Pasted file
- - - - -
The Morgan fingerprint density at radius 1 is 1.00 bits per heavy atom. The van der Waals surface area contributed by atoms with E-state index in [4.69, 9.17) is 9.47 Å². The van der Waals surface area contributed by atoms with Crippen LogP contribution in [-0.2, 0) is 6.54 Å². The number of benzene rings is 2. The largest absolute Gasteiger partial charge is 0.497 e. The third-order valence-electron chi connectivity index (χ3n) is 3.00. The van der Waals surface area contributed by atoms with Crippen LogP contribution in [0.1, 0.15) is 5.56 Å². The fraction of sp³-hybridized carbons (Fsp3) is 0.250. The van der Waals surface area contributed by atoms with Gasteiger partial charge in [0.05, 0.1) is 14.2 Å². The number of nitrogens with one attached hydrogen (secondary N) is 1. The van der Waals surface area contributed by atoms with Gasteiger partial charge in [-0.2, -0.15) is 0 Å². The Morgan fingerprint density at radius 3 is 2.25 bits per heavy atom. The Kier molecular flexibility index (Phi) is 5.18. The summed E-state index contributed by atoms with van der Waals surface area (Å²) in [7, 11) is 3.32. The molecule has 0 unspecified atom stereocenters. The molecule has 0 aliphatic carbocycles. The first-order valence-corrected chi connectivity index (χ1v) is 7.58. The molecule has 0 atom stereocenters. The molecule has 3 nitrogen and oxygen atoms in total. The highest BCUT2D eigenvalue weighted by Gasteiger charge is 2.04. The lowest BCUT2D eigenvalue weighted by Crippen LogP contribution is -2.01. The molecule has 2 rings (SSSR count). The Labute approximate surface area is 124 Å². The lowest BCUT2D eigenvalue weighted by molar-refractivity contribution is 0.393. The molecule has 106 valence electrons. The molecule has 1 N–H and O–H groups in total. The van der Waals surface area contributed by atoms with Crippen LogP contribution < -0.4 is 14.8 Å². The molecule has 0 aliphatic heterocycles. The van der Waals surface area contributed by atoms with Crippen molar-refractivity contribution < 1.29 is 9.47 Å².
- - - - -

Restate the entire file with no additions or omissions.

The Morgan fingerprint density at radius 1 is 1.00 bits per heavy atom. The van der Waals surface area contributed by atoms with E-state index in [4.69, 9.17) is 9.47 Å². The van der Waals surface area contributed by atoms with Crippen LogP contribution in [-0.2, 0) is 6.54 Å². The number of benzene rings is 2. The largest absolute Gasteiger partial charge is 0.497 e. The third-order valence-electron chi connectivity index (χ3n) is 3.00. The van der Waals surface area contributed by atoms with Crippen LogP contribution in [0.1, 0.15) is 5.56 Å². The fraction of sp³-hybridized carbons (Fsp3) is 0.250. The van der Waals surface area contributed by atoms with Gasteiger partial charge in [0.05, 0.1) is 14.2 Å². The number of nitrogens with one attached hydrogen (secondary N) is 1. The van der Waals surface area contributed by atoms with Gasteiger partial charge in [-0.2, -0.15) is 0 Å². The Morgan fingerprint density at radius 3 is 2.25 bits per heavy atom. The Kier molecular flexibility index (Phi) is 5.18. The summed E-state index contributed by atoms with van der Waals surface area (Å²) in [7, 11) is 3.32. The molecule has 0 unspecified atom stereocenters. The molecule has 0 aliphatic carbocycles. The first-order valence-corrected chi connectivity index (χ1v) is 7.58. The molecule has 0 atom stereocenters. The molecule has 3 nitrogen and oxygen atoms in total. The highest BCUT2D eigenvalue weighted by Gasteiger charge is 2.04. The lowest BCUT2D eigenvalue weighted by Crippen LogP contribution is -2.01. The molecule has 2 rings (SSSR count). The Labute approximate surface area is 124 Å². The lowest BCUT2D eigenvalue weighted by molar-refractivity contribution is 0.393. The molecule has 106 valence electrons. The molecule has 1 N–H and O–H groups in total. The van der Waals surface area contributed by atoms with Crippen LogP contribution < -0.4 is 14.8 Å². The molecule has 0 aliphatic heterocycles. The van der Waals surface area contributed by atoms with Crippen molar-refractivity contribution < 1.29 is 9.47 Å².